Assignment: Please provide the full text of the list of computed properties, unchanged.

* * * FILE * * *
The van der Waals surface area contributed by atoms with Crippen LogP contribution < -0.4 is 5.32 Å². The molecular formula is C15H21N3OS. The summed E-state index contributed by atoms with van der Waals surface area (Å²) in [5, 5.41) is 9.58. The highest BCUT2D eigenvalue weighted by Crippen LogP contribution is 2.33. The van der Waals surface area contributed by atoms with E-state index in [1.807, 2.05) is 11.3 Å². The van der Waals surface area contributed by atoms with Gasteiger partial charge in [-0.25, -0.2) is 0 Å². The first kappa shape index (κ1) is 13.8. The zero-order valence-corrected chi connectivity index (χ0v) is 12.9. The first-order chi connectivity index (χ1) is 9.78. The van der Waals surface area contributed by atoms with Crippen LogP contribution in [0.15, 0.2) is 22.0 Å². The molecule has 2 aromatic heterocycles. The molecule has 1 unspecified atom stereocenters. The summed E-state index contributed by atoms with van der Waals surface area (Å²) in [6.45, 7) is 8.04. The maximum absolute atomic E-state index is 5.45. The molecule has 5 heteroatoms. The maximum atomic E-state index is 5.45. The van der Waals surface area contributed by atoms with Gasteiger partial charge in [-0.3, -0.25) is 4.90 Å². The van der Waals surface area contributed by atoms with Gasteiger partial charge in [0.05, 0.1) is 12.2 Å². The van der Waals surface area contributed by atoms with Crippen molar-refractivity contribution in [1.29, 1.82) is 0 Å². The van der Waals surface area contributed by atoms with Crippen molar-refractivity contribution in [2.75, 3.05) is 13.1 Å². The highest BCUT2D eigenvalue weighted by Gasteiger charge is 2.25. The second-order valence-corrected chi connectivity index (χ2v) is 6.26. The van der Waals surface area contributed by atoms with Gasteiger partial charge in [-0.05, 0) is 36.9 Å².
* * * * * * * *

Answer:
The van der Waals surface area contributed by atoms with Crippen LogP contribution < -0.4 is 5.32 Å². The molecular formula is C15H21N3OS. The summed E-state index contributed by atoms with van der Waals surface area (Å²) in [5, 5.41) is 9.58. The highest BCUT2D eigenvalue weighted by Crippen LogP contribution is 2.33. The van der Waals surface area contributed by atoms with E-state index in [1.807, 2.05) is 11.3 Å². The van der Waals surface area contributed by atoms with Gasteiger partial charge in [-0.25, -0.2) is 0 Å². The first kappa shape index (κ1) is 13.8. The zero-order valence-corrected chi connectivity index (χ0v) is 12.9. The first-order chi connectivity index (χ1) is 9.78. The van der Waals surface area contributed by atoms with Crippen LogP contribution in [0.15, 0.2) is 22.0 Å². The molecule has 2 aromatic heterocycles. The molecule has 1 unspecified atom stereocenters. The summed E-state index contributed by atoms with van der Waals surface area (Å²) in [6.45, 7) is 8.04. The maximum absolute atomic E-state index is 5.45. The molecule has 5 heteroatoms. The maximum atomic E-state index is 5.45. The van der Waals surface area contributed by atoms with Gasteiger partial charge in [-0.3, -0.25) is 4.90 Å². The van der Waals surface area contributed by atoms with Gasteiger partial charge in [0.05, 0.1) is 12.2 Å². The van der Waals surface area contributed by atoms with Crippen molar-refractivity contribution in [1.29, 1.82) is 0 Å². The van der Waals surface area contributed by atoms with Crippen molar-refractivity contribution in [2.75, 3.05) is 13.1 Å². The highest BCUT2D eigenvalue weighted by Gasteiger charge is 2.25. The second-order valence-corrected chi connectivity index (χ2v) is 6.26. The van der Waals surface area contributed by atoms with Gasteiger partial charge in [-0.05, 0) is 36.9 Å².